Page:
Wes is inclusive by nature. He shares ideas with you; shows you his storyboards; encourages you to watch the animatics he started making during the shooting of The Grand Budapest Hotel. On weekends, he’ll screen his favorite old movies for anyone who wants to see them. Wes likes to be surrounded by familiar faces when he works. When he was a kid, he made silent home movies starring his friends and his family. He’s still making home movies with his friends and his family – only the movies are bigger. And they have sound. In many ways, he remains remarkably unchanged.   

Watching Wes shoot that summer in Rhode Island is a crash course in understanding both him and his work. 

One night, we do a particularly complicated sequence. Everyone gets on their marks and we rehearse. I stand at the edge of a lake perched on a boulder, release a brightly lit weather balloon, teeter my way to shore along a narrow plank, take out a wind-measuring device and crank it, all the while describing the massive storm that’s about to hit. Meanwhile, a canoe in the background filled with eager young Khaki Scouts pulls up and the kids hop out of the canoe and slosh their way onto shore. Wes carefully leads us through our paces as the camera crew finishes lining up the shot and prepares to roll. 

The scene will be shot in one long take using only natural light. We’ll begin at the first sign of sunset and won’t stop until we have to. Since it’s impossible to predict what the contrast between the ever-darkening sky and my brightly lit weather balloon will look like, Wes will keep shooting the two-minute scene until it’s pitch black. He’ll select his best take the next morning when he looks at the dailies.  

We begin. The kids can’t paddle fast enough, so grips attach ropes to the canoe and drag it onto the shore. The timing of the release of the weather balloon must be coordinated with the arrival of the canoe. We take a few practice runs. It’s getting darker. Wes remains cool. And calm. He knows exactly what he’s doing. And he’s worked with his crew for so long they can practically read each other’s minds. Wes’s confidence is contagious. Soon, the scouts wield their oars as if they’d been paddling them for years. And I never even come close to falling off my plank. No one rushes. No one yells. Everything’s working like a well-oiled machine and Wes proceeds to shoot 30 or 40 seamless takes until it’s too dark to continue. And then he’s gone. He got what he wanted in the time he allotted. Sometimes, slower is faster.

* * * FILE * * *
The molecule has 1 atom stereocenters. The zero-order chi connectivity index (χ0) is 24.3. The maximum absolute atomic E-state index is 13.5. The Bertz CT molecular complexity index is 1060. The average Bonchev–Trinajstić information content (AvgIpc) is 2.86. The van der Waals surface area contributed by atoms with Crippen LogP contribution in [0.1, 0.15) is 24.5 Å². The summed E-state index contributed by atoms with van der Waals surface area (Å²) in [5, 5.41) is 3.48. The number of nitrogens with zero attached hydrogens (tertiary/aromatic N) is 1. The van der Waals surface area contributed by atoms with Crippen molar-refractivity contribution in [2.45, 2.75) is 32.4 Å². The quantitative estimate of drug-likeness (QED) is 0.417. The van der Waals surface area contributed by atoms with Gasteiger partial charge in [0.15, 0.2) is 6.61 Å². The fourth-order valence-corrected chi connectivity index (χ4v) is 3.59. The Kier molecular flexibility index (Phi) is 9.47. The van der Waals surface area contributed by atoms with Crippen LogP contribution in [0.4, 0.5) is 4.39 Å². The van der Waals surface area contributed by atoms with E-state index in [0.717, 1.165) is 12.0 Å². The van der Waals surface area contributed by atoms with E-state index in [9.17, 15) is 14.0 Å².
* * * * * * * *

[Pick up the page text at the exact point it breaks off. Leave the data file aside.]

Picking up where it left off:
LBB> Why is he such an inspiration to you? 

Bob> Wes is such an inspiration to me because:

● After making movies for 25+ years, he still loves what he does.

● He never makes the same movie twice.

● He knows what he wants.

● He treats his cast and crew with respect. 

● He’s a wonderful communicator.

● I love his imagination.

● The beautifully artificial worlds he creates contain characters with very real beating hearts.

● He’s never late for anything.

● He knows what’s important.

● He’s a loyal friend.

● He reads voraciously and has an encyclopedic knowledge of film. 

● He’s a stickler for perfection who knows how to stay on a schedule.


LBB> How does Wes influence your work? 

Bob> His preparation is a wonder and I do my best to emulate it. I’m not there yet. But I’m trying. 

Photo from The Grand Budapest Hotel. Photo Credit: Entertainment Weekly


LBB> What piece or pieces of Wes' work do you keep coming back to and why?

Bob> I keep coming back to Bottle Rocket because it contains all the seeds of everything he was about to become. Only unlike many young directors who do promising early work and are never able to realize that promise, Wes more than realized his. He expanded it. As he matured, his work matured but he never lost his earnest nature, his humour, or his humanity.  

The character of King, voiced by Bob Balaban, in Isle of Dogs

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Durable Goods, Fri, 04 Feb 2022 11:15:00 GMT